A short service was held at Lauriston Castle this morning by 1st Bn The Royal Scots in honour of those from the 1st and 2nd Battalions who fought in the Far East from 1941 to 1945.

A total of 496 Royal Scots were killed or died as prisoners of war, and a further 707 were wounded or recorded missing.

Piper Mike Pretsell led the group from the car park at Lauriston Castle to the Burma Memorial where Rev Iain May Chaplain of The Royal Scots Association and Minister of South Leith Parish Church led the remembrance service.

Two wreaths were laid by Brigadier George Lowder, the Association President, and Louis Barnetson on behalf of his great uncle, Jack Barnetsonwho lives in Edinburgh.  He served in The Royal Scots, fought in Italy, was wounded, and taken prisoner. Jack’s brother Alex, also a Royal Scot, was killed in Burma whilst commanding the Carrier Platoon.  Jack wrote a poem in memory of his brother that contains the following lines, “There are many kinds of sorrow in this world of love and hate, but there is no sterner sorrow than a soldier’s for his mate.”

Piper Jamie Pretsell leads the party to the Burma Memorial at Lauriston Castle PHOTO ©2020 The Edinburgh Reporter

The service ended with the Prayer of Remembrance and Regimental Collect:

“Oh Lord Jesus Christ, who art first and last grant we pray Thee, that as thou has promised to be with us even unto the end of the world, so may The Royal Scots be the first to follow Thee and the last to forsake Thee, who art with the Father and the Holy Ghost, one God, world without end, Amen”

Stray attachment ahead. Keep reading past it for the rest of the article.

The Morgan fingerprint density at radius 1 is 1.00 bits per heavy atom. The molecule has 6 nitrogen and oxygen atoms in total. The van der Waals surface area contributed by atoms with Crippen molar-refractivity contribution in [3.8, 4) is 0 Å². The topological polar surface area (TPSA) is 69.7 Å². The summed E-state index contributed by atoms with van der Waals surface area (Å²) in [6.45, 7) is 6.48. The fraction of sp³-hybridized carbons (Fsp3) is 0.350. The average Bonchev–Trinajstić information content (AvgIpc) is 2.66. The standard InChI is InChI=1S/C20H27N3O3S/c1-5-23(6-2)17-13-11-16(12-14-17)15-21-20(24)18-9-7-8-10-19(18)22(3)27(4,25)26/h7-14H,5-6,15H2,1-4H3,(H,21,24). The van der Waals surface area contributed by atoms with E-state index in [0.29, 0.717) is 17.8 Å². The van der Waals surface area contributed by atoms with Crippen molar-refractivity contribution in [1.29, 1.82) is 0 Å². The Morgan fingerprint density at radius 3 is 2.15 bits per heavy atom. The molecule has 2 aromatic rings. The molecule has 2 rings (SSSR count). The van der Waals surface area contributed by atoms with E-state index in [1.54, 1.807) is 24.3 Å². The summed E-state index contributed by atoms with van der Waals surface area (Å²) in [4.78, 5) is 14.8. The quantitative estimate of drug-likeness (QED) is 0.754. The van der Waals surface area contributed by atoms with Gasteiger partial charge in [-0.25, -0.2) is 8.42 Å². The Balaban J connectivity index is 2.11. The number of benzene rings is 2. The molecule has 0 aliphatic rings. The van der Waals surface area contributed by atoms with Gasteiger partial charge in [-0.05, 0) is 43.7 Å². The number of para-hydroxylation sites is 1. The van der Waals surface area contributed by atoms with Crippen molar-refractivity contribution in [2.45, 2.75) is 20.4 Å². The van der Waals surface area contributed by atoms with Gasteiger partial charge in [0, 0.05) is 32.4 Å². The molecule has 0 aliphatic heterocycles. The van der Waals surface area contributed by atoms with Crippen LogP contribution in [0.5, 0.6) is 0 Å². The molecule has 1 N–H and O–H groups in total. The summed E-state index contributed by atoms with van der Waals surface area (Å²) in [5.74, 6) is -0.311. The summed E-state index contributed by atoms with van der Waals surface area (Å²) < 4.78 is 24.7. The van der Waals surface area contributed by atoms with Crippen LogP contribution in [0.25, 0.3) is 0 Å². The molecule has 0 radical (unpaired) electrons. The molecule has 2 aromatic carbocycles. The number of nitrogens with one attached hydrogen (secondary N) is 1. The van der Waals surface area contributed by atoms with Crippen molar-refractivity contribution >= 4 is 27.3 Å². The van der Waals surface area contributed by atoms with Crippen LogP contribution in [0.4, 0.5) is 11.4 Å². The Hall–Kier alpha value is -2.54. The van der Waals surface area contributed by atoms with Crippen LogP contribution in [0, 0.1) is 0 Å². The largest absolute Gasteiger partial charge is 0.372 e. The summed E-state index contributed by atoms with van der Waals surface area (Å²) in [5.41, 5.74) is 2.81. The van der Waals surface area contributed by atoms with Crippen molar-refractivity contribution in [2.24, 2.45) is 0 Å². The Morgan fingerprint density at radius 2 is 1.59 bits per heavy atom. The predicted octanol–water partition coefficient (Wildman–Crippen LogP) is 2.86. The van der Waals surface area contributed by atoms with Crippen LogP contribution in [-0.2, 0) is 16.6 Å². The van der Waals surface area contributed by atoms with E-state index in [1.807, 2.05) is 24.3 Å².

Colonel Martin Gibson said: “Our Regiment feels very strongly that we should mark VJ 75 in this way to remember all the Royal Scots who fought and died in the Far East where World War 2 continued for over 3 months after celebration of Victory in Europe in May 1945. Some Royal Scots who took part in the crucial delaying battles of the Germans approach to the Dunkirk evacuation in May 1940 then made the ultimate sacrifice in the Far East. We will never forget.”

Colonel Martin Gibson said: “Our Regiment feels very strongly that we should mark VJ 75 in this way to remember all the Royal Scots who fought and died in the Far East where World War 2 continued for over 3 months after celebration of Victory in Europe in May 1945. Some Royal Scots who took part in the crucial delaying battles of the Germans approach to the Dunkirk evacuation in May 1940 then made the ultimate sacrifice in the Far East. We will never forget.”